The $10-billion question: why isn't the F-35 scandal on the front page of "important" newspapers?

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      There are several disturbing issues raised by the auditor general's recent report on fighter jets.

      They relate not only to the financial and political links to the scandal, but also to the way this issue has been treated by national newspaper chains.

      Consider the magnitude of this story: Department of National Defence staff told a $10-billion fib to the Canadian public about the cost of buying and operating 65 F-35 planes over 20 years.

      The $10-billion figure is equivalent to the annual revenue of B.C.'s largest company, Telus Corporation.

      Today, Auditor General Michael Ferguson told the public-accounts committee that members of the Conservative cabinet knew that the planes would cost $25 billion—and not the $15 billion claimed by bureaucrats.

      During the 2011 election campaign, Prime Minister Stephen Harper repeatedly claimed that the F-35 program would cost $16 billion. He has refused to answer opposition questions about when he learned that the real cost was billions of dollars higher than that.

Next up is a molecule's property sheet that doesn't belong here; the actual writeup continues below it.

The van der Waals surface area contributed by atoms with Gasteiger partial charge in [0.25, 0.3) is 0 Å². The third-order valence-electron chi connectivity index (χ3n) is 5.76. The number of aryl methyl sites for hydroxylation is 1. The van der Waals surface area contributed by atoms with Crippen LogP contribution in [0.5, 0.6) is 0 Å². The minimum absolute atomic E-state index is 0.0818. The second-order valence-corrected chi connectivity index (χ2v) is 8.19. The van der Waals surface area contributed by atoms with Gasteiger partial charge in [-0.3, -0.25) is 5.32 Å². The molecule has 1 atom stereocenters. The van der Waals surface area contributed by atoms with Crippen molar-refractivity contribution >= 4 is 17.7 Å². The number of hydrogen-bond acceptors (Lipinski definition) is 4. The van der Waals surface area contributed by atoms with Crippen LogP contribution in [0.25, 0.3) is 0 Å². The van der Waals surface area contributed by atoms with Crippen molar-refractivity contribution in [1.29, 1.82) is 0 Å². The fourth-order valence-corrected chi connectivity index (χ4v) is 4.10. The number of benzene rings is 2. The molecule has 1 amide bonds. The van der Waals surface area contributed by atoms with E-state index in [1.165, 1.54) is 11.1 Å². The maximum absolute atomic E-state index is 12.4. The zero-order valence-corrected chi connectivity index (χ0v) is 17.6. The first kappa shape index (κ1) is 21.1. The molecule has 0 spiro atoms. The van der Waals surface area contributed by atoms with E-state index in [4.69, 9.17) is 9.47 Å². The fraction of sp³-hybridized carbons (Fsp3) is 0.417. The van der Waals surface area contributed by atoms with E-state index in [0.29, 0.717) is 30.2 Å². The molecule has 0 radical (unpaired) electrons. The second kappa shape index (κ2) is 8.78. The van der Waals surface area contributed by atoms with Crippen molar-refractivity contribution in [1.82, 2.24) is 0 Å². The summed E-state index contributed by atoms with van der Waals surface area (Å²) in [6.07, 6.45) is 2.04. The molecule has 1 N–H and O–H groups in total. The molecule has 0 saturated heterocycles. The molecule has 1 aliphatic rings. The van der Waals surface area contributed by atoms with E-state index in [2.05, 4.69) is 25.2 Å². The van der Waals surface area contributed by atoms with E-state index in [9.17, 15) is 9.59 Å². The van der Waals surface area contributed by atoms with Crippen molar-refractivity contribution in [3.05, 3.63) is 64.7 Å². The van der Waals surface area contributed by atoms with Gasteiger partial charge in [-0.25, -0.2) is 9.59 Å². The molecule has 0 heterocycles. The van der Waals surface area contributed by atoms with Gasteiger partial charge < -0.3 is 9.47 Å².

So where did the Globe and Mail place the fighter-jet scandal in its B.C. edition yesterday? It was buried on page A4 with the relatively positive headline: "Feds scramble to save face over fighter jets".

      Today, Canada's self-described "national newspaper" ran another inside story in the B.C. edition. Neither today's nor yesterday's Globe carried a single editorial or column on its opinion page regarding what Liberal Leader Bob Rae has characterized as "the worst example of economic incompetence and fiscal dishonesty that this country has seen in a generation".

      Canada's national newspaper, indeed.

      Meanwhile, Postmedia's Vancouver Sun put the auditor general's report on air safety on the front page yesterday. There was a hardhitting article and column on the fighter jets—buried on B3.

      In a curious coincidence, the Globe and Mail and the Vancouver Sun endorsed Stephen Harper and the Conservatives in pre-election editorials last year.

      "Those who disdain the Harper approach should consider his overall record, which is good," the Globe intoned less than a year ago. "The Prime Minister and the Conservative Party have demonstrated principled judgment on the economic file."

      Meanwhile, the media outlet that is giving this story the greatest play, CBC, just had its budget cut by more than $100 million.